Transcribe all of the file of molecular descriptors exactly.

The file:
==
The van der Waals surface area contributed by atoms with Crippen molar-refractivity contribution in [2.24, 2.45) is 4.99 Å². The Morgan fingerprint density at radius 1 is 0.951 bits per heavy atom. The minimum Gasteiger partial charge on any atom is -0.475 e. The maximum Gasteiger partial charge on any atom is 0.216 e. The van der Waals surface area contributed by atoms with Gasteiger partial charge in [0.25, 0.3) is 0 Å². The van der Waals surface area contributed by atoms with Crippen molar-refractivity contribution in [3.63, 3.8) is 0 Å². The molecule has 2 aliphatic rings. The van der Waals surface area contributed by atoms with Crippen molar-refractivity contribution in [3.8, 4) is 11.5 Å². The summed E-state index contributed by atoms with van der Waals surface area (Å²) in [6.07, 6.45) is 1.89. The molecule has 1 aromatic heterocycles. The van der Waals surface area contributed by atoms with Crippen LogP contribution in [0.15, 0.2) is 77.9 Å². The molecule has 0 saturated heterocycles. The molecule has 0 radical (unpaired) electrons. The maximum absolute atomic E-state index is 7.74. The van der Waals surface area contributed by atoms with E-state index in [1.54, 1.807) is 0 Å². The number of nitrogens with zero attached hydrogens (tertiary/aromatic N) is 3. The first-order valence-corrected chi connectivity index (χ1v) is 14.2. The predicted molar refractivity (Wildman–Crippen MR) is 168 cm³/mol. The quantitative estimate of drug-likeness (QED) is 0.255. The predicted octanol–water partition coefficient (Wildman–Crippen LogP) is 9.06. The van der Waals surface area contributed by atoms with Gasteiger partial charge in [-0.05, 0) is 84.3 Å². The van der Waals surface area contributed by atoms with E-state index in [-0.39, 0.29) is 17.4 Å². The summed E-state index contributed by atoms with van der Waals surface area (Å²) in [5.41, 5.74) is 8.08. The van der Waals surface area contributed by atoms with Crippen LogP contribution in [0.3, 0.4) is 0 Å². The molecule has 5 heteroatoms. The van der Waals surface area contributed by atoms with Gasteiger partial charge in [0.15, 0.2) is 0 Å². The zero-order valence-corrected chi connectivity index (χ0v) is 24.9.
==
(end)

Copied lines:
The van der Waals surface area contributed by atoms with Crippen molar-refractivity contribution in [2.24, 2.45) is 4.99 Å². The Morgan fingerprint density at radius 1 is 0.951 bits per heavy atom. The minimum Gasteiger partial charge on any atom is -0.475 e. The maximum Gasteiger partial charge on any atom is 0.216 e. The van der Waals surface area contributed by atoms with Gasteiger partial charge in [0.25, 0.3) is 0 Å². The van der Waals surface area contributed by atoms with Crippen molar-refractivity contribution in [3.63, 3.8) is 0 Å². The molecule has 2 aliphatic rings. The van der Waals surface area contributed by atoms with Crippen molar-refractivity contribution in [3.8, 4) is 11.5 Å². The summed E-state index contributed by atoms with van der Waals surface area (Å²) in [6.07, 6.45) is 1.89. The molecule has 1 aromatic heterocycles. The van der Waals surface area contributed by atoms with Crippen LogP contribution in [0.15, 0.2) is 77.9 Å². The molecule has 0 saturated heterocycles. The molecule has 0 radical (unpaired) electrons. The maximum absolute atomic E-state index is 7.74. The van der Waals surface area contributed by atoms with E-state index in [1.54, 1.807) is 0 Å². The number of nitrogens with zero attached hydrogens (tertiary/aromatic N) is 3. The first-order valence-corrected chi connectivity index (χ1v) is 14.2. The predicted molar refractivity (Wildman–Crippen MR) is 168 cm³/mol. The quantitative estimate of drug-likeness (QED) is 0.255. The predicted octanol–water partition coefficient (Wildman–Crippen LogP) is 9.06. The van der Waals surface area contributed by atoms with Gasteiger partial charge in [-0.05, 0) is 84.3 Å². The van der Waals surface area contributed by atoms with E-state index in [-0.39, 0.29) is 17.4 Å². The summed E-state index contributed by atoms with van der Waals surface area (Å²) in [5.41, 5.74) is 8.08. The van der Waals surface area contributed by atoms with Crippen LogP contribution in [0.3, 0.4) is 0 Å². The molecule has 5 heteroatoms. The van der Waals surface area contributed by atoms with Gasteiger partial charge in [0.15, 0.2) is 0 Å². The zero-order valence-corrected chi connectivity index (χ0v) is 24.9.